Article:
Everyone is lamenting the deflation of the housing bubble. But there's at least one bright side to its departure. The housing boom did a major disservice to the house. It caused nearly everyone—owners, bankers, Realtors, builders, and even architects, in some cases—to think of houses as investments.

When you think of a house as an investment, you begin to expect a substantial return. Many people who bought prior to 2005 tracked the purported appreciation of their house like they would a promising stock in their portfolios. They took comfort in the idea that they wouldn't have to wait until they sold the house to realize the return. They could simply tap the extra with a home equity loan or line of credit and fund some other pleasures in life—maybe even a second home, or more.

What else that we love so dearly and that serves us so well do we think of in this way? We already accept that the fancy car we buy will likely be worth $10,000 less than we paid for it the moment we drive it off the dealer's lot. And that special bottle of wine we shared with someone last night? Well, unless we make a candlestick holder out of it, it also has sacrificed its value and potential for mere moments of sweet, ephemeral experience.

There are many things we spend lots of money on, and we don't expect anything more from the expenditure than pure enjoyment. True, there are collector automobiles and rare vintages of outstanding wine that may increase in value over time, but it's tough to predict. It's more magic than math—a witch's brew of popular taste, perceived quality, availability, and the state of the economy. And therefore, no one considers appreciation in these arenas a sure thing. It''s a “nice-to-have” rather than a “must-have.”

Now, in most cases, houses cost a great deal more than a car or a bottle of Bordeaux. They do represent the biggest purchase of ordinary folks' lives. Given that the stakes are so high, people are understandably anxious that the money they put toward their house doesn't appear to evaporate before their eyes—a concern their banker shares as well. Still, during the boom, we began to count on double-digit growth for this repository of our funds. Suddenly a new kitchen that in other times was a nice-to-have became a must-have. You had to have a spanking new kitchen and baths to sell your house with multiple offers and big sums over the asking price.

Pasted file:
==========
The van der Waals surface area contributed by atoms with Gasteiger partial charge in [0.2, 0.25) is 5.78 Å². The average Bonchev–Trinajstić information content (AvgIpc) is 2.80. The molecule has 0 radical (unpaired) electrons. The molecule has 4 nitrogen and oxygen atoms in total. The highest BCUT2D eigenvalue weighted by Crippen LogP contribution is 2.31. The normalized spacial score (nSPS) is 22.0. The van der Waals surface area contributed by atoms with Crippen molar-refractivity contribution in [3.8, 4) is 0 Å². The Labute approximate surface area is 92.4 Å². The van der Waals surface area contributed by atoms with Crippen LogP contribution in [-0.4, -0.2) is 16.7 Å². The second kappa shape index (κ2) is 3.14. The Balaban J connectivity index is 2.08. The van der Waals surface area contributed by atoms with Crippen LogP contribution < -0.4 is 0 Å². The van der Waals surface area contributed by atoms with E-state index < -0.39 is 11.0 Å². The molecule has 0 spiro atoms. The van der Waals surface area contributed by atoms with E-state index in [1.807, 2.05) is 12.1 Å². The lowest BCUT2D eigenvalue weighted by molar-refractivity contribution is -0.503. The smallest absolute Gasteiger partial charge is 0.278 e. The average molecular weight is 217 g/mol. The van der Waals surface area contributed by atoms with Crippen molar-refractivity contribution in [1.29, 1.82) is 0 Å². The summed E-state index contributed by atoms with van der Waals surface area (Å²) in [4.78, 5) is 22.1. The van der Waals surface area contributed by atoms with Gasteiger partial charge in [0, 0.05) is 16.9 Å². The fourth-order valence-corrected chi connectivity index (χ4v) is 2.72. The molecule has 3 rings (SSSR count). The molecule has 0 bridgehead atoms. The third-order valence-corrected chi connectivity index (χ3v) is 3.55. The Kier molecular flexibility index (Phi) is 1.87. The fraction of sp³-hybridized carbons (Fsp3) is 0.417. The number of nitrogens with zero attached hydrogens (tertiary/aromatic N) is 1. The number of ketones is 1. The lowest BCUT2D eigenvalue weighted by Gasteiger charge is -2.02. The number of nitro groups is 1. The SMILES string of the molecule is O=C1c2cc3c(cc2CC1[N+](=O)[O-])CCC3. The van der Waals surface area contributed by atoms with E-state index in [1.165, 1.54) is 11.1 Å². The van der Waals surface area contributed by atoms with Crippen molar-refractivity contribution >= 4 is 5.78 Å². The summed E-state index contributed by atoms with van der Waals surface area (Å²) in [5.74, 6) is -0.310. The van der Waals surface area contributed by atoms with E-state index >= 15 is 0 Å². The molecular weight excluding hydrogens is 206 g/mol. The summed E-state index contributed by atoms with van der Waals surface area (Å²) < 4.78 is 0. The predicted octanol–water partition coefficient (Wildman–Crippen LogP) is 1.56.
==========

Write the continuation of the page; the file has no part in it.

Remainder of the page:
All of that was a huge burden for the beleaguered house to bear. And it's a new burden. Back when people stayed put in one place longer, their houses needed only to show a small return over 30 years of care. If you put in a new kitchen, it was because you wanted one and would derive enjoyment from it. And likely you'd choose one in harmony with the house and comprising the elements important to you, rather than the bling of real estate brochures. Cynical, strategic choices squeeze the soul out of a house.

These days, the pendulum has swung too far in the other direction. Because we still think of houses as our most important investment, we're frozen with fear about making changes we really want or need to make. We fear overspending and exceeding the quality and price of other houses in the neighborhood. Alas, what makes good financial sense doesn't always make a good and satisfying home. The rule for a house is like the rule for a bottle of wine: If you love it, that's what matters most, and therein lies its real worth.

Comments? E-mail: S. Claire Conroy at cconroy@hanleywood.com.